Last Updated: June 4, 2008: 9:49 AM EDT
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Farewell to a former 'it' stock

Iomega was one of the icons of the tech boom, with dazzling devices and fanatic fans. Now it's being bought by EMC.

By Jon Fortt, senior writer

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(Fortune Magazine) -- During its big run a decade ago, Iomega was a gravity-defying technology stock. At its peak in 1996, its nearly $6 billion valuation meant that many fanatically devoted investors were betting that Iomega would be the future of digital storage. It seemed to be in the right place at the right time; broadband connections and music downloads were not yet common, and few companies recognized that storage would be a growth market.

Meanwhile, Iomega's (IOM) proprietary Zip disks and drives had the capacity of a computer hard drive and the portability of a floppy disk, making it a snap to move chunky files like digital images or huge spreadsheets from one PC to another.

The euphoria wouldn't last. Even before the dot-com bubble burst, consumers found reasons to ditch the San Diego company. New e-mail services were making it easier to move text files to another computer, and CD-burning drives were making it cheaper to swap images and music. By early 2000, when other tech stocks were just starting their slide, Iomega had already fallen to a quarter of its peak value. Its attempts to sell more standard fare like hard drives and MP3 players didn't help much; the stock's fall continued into this year, as SD cards, iPods, and flash drives redefined the storage game. In January the stock, which once traded well over $100, dipped to near $2 a share.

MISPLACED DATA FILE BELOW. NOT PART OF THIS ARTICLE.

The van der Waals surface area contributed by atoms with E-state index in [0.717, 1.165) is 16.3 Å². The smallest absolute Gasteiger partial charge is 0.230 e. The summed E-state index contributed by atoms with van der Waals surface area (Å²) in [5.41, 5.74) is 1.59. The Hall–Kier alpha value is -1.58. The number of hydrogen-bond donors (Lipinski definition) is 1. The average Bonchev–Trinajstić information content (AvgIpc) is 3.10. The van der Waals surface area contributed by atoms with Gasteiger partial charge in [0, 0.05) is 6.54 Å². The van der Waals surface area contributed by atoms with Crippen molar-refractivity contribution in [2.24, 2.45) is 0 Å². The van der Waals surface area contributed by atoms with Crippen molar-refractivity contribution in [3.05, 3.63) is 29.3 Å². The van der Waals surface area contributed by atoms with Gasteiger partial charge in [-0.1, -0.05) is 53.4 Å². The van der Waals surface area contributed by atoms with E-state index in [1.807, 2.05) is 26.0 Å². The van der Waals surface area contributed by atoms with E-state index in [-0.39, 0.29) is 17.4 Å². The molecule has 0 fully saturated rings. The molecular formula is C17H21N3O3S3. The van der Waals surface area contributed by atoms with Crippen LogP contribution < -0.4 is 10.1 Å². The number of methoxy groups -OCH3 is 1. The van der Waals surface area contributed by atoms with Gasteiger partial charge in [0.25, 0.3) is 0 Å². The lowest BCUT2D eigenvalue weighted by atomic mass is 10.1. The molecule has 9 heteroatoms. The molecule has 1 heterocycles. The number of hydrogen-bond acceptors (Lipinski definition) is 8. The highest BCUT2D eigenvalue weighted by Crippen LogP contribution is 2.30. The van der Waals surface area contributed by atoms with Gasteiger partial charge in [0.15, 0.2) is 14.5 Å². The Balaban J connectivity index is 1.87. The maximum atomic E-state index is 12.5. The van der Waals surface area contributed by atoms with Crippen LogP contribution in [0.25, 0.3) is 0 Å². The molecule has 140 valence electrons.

That's when EMC (EMC, Fortune 500) smelled opportunity. The Massachusetts storage and security firm has a healthy business selling services to larger companies but is clueless about how to attack the growing consumer market, which is generating 70% of new data. That's why it bid $213 million (or $3.85 a share) for Iomega -the company believes that the Iomega brand, paired with EMC's global reach, will be able to capture consumer-storage market share in places like Asia, where Iomega is weak, and in the U.S., where it has been out dueled at retail by companies like Seagate (STX) and SanDisk (SNDK).

With its $32 billion market capitalization, EMC certainly has the financial firepower to promote the Iomega brand. Salomon Kamalodine, analyst with B. Riley & Co., likes Iomega's chances under EMC: "Most of the need for storage is at the consumer level, and now EMC can capture some of that demand," he says. But the retail market is tough, and EMC will need breakthrough products to gain momentum. You know, something with some zip.  To top of page

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